Planetary conjunction, what’s your function?
Published 12:00 am Sunday, February 26, 2023
It was hard to miss in the sky on Wednesday.
Just after sunset, the newborn crescent moon was hanging in the western sky with two bright celestial companions, and judging by reactions on social media, they caught the attention of many a casual observer.
The pair accompanying the waxing moon was comprised of the planets Venus and Jupiter, which have been moving closer to each other (from our perspective) and will reach their tightest positions this week.
Email newsletter signup
Although the brightening moon will have since moved onto a higher spot in the sky, the planets will continue closing in on each other until they are separated by just a half degree after sunset this Wednesday.
While they will still appear as two distinct objects at their closest and won’t overlap, they will be in such proximity that they can both be seen in the single field of view of a common backyard telescope or pair of binoculars that night.
The brighter and lower in the sky of the two, Venus is closer in its orbit to Earth than any other planet in our solar system, and, at a magnitude of -4.0, is the brightest object in our sky outside of the sun and moon.
As an inner planet, closer to the sun than Earth, Venus, like Mercury, can only be observed just after sunset or just before dawn, depending on the time of year and position in its orbit relative to Earth.
With its cloud covering and similar size to Earth, the planet was once thought to be a “sister world” to ours and capable of harboring life and a climate similar to what we know.
But, with the advent of space probes in the latter half of the 20th century, it turns out that the surface of Venus can best be described as nightmarish to humans, with temperatures reaching 872 degrees Fahrenheit and sulfuric acid raining from its clouds.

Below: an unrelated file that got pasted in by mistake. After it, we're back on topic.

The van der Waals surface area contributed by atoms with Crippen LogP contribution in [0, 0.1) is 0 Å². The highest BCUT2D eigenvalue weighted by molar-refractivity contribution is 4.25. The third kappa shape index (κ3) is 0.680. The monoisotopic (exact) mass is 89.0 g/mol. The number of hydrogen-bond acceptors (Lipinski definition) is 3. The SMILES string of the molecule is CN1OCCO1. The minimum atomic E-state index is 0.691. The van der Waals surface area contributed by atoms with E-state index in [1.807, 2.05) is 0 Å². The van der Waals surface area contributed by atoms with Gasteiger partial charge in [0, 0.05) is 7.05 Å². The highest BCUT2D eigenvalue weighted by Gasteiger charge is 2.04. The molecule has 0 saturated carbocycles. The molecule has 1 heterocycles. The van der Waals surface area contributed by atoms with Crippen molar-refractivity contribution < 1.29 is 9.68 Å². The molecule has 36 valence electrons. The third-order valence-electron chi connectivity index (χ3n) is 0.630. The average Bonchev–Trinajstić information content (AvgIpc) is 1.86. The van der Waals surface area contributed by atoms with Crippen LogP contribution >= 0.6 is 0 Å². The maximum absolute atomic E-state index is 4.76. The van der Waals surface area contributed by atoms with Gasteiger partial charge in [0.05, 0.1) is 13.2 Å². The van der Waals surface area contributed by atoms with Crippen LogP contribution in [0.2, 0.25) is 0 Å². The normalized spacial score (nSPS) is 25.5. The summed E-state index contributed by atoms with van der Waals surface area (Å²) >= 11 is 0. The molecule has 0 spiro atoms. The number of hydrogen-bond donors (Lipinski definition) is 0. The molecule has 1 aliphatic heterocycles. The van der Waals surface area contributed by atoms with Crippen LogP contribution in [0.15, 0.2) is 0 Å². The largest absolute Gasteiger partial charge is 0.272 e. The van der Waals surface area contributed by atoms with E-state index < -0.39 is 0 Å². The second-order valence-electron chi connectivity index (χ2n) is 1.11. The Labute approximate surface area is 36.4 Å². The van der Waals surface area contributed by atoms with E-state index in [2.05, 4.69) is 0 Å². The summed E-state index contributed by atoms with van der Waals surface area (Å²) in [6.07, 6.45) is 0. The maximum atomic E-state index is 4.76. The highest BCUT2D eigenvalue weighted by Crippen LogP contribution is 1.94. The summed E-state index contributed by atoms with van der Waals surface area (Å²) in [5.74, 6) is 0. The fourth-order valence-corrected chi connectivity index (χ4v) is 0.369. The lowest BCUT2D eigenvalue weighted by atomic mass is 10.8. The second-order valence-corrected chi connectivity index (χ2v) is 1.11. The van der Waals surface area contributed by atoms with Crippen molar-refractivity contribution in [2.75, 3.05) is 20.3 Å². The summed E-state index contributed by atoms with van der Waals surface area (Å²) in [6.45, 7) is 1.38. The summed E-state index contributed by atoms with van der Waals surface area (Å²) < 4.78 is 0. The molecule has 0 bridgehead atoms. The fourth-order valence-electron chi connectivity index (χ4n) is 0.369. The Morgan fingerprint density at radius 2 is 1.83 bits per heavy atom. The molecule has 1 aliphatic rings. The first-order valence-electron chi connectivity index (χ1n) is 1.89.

As for Jupiter, the largest planet in our solar system, is higher in the sky than Venus at the moment and shining at -2.1, the fourth brightest object in our sky. (The brilliant, blue first magnitude star Sirius, which outshines all other stars and can be seen this month when looking south, is fifth).
After Wednesday, Jupiter and Venus will begin to move apart, gradually each night.
Having been highly visible the past several months, Jupiter is now setting a few hours after sunset and it and will soon not be visible for several months.
While not exceedingly rare, planetary conjunctions are still not an everyday occurrence and worth taking a few minutes to see. This one is easy to spot, if just look west after sunset.
— Heath Harrison is The Ironton Tribune’s community editor and has been fascinated by the night sky since reading H.A. Rey’s “Find the Constellations” as a six year old.